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Brock Osweiler: Where is the 72 million dollar man now?

Brock Osweiler: Where is the 72 million dollar man now?
Brock Osweiler started seven games in the Broncos’ Super Bowl season. (Credit: Ron Chenoy/USA TODAY Sports)

Editor’s note: ESPN announced they hired Brock Osweiler as a college football analyst on July 28. 

DENVER (BVM) – No matter how good your starting quarterback is in the NFL, having a reliable backup is crucial. Injuries are unpredictable and teams have to be prepared if something happens to their star QB.

This was the case for the Denver Broncos in 2015 when Brock Osweiler answered the call when Peyton Manning went down, keeping their Super Bowl aspirations intact.

Before the NFL

Growing up in Montana, Osweiler was a star not only in football but basketball as well. As a rising sophomore, he committed to play basketball at Gonzaga University under head coach Mark Few. Not too long after that, Osweiler changed his mind and wanted to play football at the next level.

He won the 2009 Gatorade Player of the Year in Montana and decided to take his talents to the west coast at Arizona State.

Osweiler did not get his chance until his junior season, but he took advantage of it when he did. The 6-foot-8 quarterback threw for over 4,000 yards and 26 touchdowns, putting him on the radar of NFL scouts. 

He was selected 57th overall by the Denver Broncos in the 2012 NFL Draft, being the fifth quarterback taken.

Broncos tenure

There was not much playing time for Osweiler in his first three seasons in the league. And going into the 2015 season, it was looking much the same. That was until a fourinterception performance from Peyton Manning, and then being ruled out due to injury the following week.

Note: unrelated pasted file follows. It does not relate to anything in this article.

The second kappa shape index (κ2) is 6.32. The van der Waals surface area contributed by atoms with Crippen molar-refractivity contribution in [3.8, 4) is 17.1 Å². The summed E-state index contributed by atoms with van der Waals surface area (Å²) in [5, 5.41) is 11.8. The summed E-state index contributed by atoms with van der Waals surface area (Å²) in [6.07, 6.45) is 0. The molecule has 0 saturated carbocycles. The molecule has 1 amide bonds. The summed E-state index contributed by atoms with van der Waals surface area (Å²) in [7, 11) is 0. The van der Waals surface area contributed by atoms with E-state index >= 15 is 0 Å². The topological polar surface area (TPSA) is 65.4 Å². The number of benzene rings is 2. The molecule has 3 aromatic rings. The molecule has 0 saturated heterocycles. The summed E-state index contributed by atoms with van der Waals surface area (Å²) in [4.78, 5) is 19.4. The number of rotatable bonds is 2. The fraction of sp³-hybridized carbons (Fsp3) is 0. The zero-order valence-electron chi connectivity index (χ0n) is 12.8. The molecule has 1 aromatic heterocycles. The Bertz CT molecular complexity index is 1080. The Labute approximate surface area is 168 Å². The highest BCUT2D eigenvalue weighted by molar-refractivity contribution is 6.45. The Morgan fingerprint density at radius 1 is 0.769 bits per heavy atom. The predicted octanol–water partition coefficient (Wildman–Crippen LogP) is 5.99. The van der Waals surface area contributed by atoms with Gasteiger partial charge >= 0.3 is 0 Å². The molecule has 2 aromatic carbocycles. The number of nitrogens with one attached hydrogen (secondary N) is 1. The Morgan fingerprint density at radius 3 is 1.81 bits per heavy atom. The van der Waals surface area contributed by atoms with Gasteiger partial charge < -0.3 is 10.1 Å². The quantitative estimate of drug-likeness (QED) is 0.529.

In three years, Osweiler had 30 passing attempts, but the Broncos were forced to give him the keys to their playoff hopes. And he was everything and more they could have asked for. 

In his first career start on Nov. 22 against the Bears, he threw for 250 yards and two touchdowns leading them to victory and earning AFC Offensive Player of the Week. Denver decided to ride the hot hand even when Manning was healthy, leading them to a 4-2 record until he was benched after a poor half in Week 17.

While he did not contribute in the game itself, Osweiler was a vital part to the team hoisting up the Lombardi Trophy.

The contract

While it was a sour finish to Osweiler’s season, he had done enough to wonder if he was capable of being a franchise QB. In the eyes of the Houston Texans, he was.

Osweiler entered free agency the following offseason and cashed out with a fouryear, $72 million contract with Houston.

Even though he rode the bench for three and a half seasons, Osweiler got himself generational wealth. While many probably did not know who he was at the beginning of the 2015 season, the expectations were high for him entering the 2016 season.

Osweiler warming up before his Texans debut. (Credit: Troy Taormina/USA TODAY Sports)

Unfortunately for Osweiler and the Texans’ organization, it did not go to plan. He did not make it a full season before he was pulled for backup Tom Savage. But with Savage getting hurt in Week 17, Osweiler got back in, leading Houston to the divisional round of the playoffs before losing to New England.

The trade

Following the 2016 season in Houston, it was the beginning of the end for Osweiler. After only playing one year of his fouryear deal, the Texans traded Osweiler to Cleveland by attaching a secondround pick to get rid of his contract. On Sept. 2 of the same year, he was cut, never playing a game for the Browns.

After bouncing around with another stint in Denver and then in Miami, Osweiler announced his retirement in October 2019 at age 28.

Post-retirement

Osweiler stays out of the public eye, having no social media presence. The last he was heard from was in an interview with Ryan O’Halloran of the Denver Post last November. At the time, he lived in Arizona with his wife and two kids with no activity in the game of football. But maybe in the future, he will try his hand at getting back into the game in some capacity.

“I’ve entertained a few things, coaching quarterbacks on a 1-on-1 basis, but nothing has come to fruition yet,” Osweiler told O’Halloran. “When (our daughters) get a little older and their friends become cooler than their dad and have their own stuff going, I would love to try and find the right avenue to be associated with the game.”